While FROM RUSSIA WITH LOVE had more of a complex plot, this one is pretty much straight forward.  The pace is also quite fast here, rarely giving you a chance to catch your breath.  Connery eases back into the role with obvious comfort, delivering his lines effortlessly.  The supporting cast is good all around.  I liked Felix this time.  Honor Blackman is tougher than your average Bond girl as Pussy Galore.  Man, what a great name!  heh heh.  His voice is dubbed but Gert Frobe makes quite the menacing villain.  He’s a pudgy little man, but not for one instance are you NOT intimated by him.  And of course that classic line: “Do you expect me to talk Goldfinger?”  “No Mr. Bond I expect you to die!”  Unforgettable.  And even though he doesn’t utter a word, Harold Sakata as Oddjob creates one of the most memorable Bond henchman.  He’s deadly!  Or course M and Moneypenny are reliable here too.  And Q gets his best scene yet.  Love it when Bond reacts to the ejector seat by saying, “You’re joking!”, with Q replying with a very straight face: ” I never joke about my work 007″.  Love it!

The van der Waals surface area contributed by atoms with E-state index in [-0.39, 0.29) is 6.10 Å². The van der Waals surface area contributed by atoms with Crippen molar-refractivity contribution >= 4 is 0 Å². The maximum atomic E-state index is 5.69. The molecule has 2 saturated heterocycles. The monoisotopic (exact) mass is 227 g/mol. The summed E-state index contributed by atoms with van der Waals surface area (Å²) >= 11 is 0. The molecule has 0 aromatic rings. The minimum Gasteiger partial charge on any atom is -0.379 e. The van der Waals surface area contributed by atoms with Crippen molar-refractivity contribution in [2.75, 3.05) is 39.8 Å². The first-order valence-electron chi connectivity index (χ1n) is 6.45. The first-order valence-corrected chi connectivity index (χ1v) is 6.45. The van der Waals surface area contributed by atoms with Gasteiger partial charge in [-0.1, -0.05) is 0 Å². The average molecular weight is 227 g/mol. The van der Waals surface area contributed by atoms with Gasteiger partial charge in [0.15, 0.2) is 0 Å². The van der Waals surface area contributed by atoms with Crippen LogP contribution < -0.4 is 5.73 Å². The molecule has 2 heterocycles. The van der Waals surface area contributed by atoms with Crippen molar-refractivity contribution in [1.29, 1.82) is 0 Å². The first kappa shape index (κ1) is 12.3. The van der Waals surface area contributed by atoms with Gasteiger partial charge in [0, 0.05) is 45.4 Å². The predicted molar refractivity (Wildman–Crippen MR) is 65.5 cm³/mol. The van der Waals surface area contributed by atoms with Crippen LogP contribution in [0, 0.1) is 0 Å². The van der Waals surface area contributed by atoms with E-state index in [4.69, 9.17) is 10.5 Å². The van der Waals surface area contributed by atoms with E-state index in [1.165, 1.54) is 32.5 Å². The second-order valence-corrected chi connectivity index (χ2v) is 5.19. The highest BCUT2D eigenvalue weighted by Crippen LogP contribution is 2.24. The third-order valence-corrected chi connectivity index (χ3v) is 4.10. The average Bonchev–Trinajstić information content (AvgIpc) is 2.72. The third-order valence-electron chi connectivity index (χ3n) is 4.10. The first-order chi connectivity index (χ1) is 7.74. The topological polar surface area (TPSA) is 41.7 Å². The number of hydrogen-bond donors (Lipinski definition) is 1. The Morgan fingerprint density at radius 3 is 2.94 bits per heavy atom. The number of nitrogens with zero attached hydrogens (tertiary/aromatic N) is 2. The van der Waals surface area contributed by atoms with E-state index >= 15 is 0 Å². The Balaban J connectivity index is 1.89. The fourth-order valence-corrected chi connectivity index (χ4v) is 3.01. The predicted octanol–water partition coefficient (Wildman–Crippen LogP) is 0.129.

Guy Hamilton took over the directing reigns this time out and the difference is noticeable.  Even though this movie contains some of the most iconic scenes ever to be put into a Bond film, it’s far from perfect.  From a filmmaking stand point, it’s kind of sloppy.  I think some of the rear projection work is pretty bad, and it’s hard NOT to notice it.  It’s especially noticeable when Bond is talking to Felix while poolside at the hotel in Miami near the beginning of the picture.  Felix is on a set, while it’s very clear that Connery is on a soundstage.  I know that it’s due to a scheduling conflict because Connery was busy shooting MARNIE with Alfred Hitchcock, but it still bugged me.